You might already know that the data taken while verifying for financial services is the most sensitive data you ever give away. You’ll give away your full name, national identity, tax ID, social credit information, place of residence and even information on your next of kin.
These Know Your Customer (KYC) requirements are meant to validate customers' identities, but this collection is often involuntary, and they also hold significant ramifications for your privacy.
The best way to know how much KYC affects your privacy is to ask: What could happen to your KYC data behind closed doors?
A little digging can reveal that a lot more goes on with your data; some of which you would never willingly consent to. Among other things:
- Your KYC data is shared with other parties
- Your KYC data enables the monitoring of your behavior
- Your KYC data is sometimes leaked in data breaches
Why The Name KYC Is Misleading
Going by definition, the KYC process exists to identify you as a customer. But the name makes it easy to overlook what happens after the customer is known. How?
When it comes to the traditional KYC processes, the following three steps will be involved:
- Identification - You offer personally identifiable information to the service provider, i.e. name, date of birth, address, or even tax id numbers issued by a government
- Verification - The information is checked for validity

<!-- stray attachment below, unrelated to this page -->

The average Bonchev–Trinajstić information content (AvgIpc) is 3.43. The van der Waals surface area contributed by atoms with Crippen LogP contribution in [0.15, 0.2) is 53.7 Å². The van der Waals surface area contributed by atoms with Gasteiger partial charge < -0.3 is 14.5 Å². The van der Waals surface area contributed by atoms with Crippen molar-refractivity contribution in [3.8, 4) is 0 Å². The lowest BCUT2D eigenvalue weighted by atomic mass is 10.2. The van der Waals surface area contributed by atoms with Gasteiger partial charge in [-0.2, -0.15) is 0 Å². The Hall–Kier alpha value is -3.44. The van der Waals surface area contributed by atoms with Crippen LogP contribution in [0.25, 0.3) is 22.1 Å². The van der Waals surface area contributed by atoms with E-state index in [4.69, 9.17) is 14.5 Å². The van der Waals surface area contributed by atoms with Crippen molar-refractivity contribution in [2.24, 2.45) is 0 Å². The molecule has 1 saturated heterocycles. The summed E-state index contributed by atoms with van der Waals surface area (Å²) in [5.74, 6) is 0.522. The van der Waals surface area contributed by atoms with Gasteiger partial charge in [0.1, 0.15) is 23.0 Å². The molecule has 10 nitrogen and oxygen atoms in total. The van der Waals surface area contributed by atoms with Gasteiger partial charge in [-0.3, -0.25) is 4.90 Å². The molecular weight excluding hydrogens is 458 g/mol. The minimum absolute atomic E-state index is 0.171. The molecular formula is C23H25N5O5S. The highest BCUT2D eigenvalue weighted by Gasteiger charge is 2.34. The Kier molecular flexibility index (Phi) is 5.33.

- Monitoring and due diligence - Activity tied to the identity is tracked for any misconduct
Visibly, the name KYC barely hints at the existence of the third step where your activity utilizing the service is tracked alongside your verified identity. It's the third step that consequently holds the most implications on your privacy in the following ways:
1. KYC Makes Money The Perfect Surveillance Tool
Before money became all bits, having an identity was a necessary part of enabling banks to function. It was only in this way that money could be accounted for. Without an identity, chances are that money could often end up in the wrong hands. Furthermore, only having a verifiable identity would allow for responsible action in the case of liabilities or misconduct.
Although all money existed in the form of paper and balance books as large physical books, financial institutions could still know financial information about their customers. But unlike before, tracing users' transactions was greatly limited for one key reason. It was an extremely labor-intensive task. The challenge posed meant that tracking users' transactions only had to be viable when there were strong motivations to do so.
Fast forward to today and even the weakest motivation to trace and track user activity is backed by computers that can store huge amounts of data and retrieve it quickly. The result is that encroaching on users' privacy is easier than ever before.
With a mouse click, one person can have an entire list of all your transactions throughout your lifetime, down to a single cent. Even further, your transactions can be tracked as you make them in real-time.
How Much Data Do You Give Away?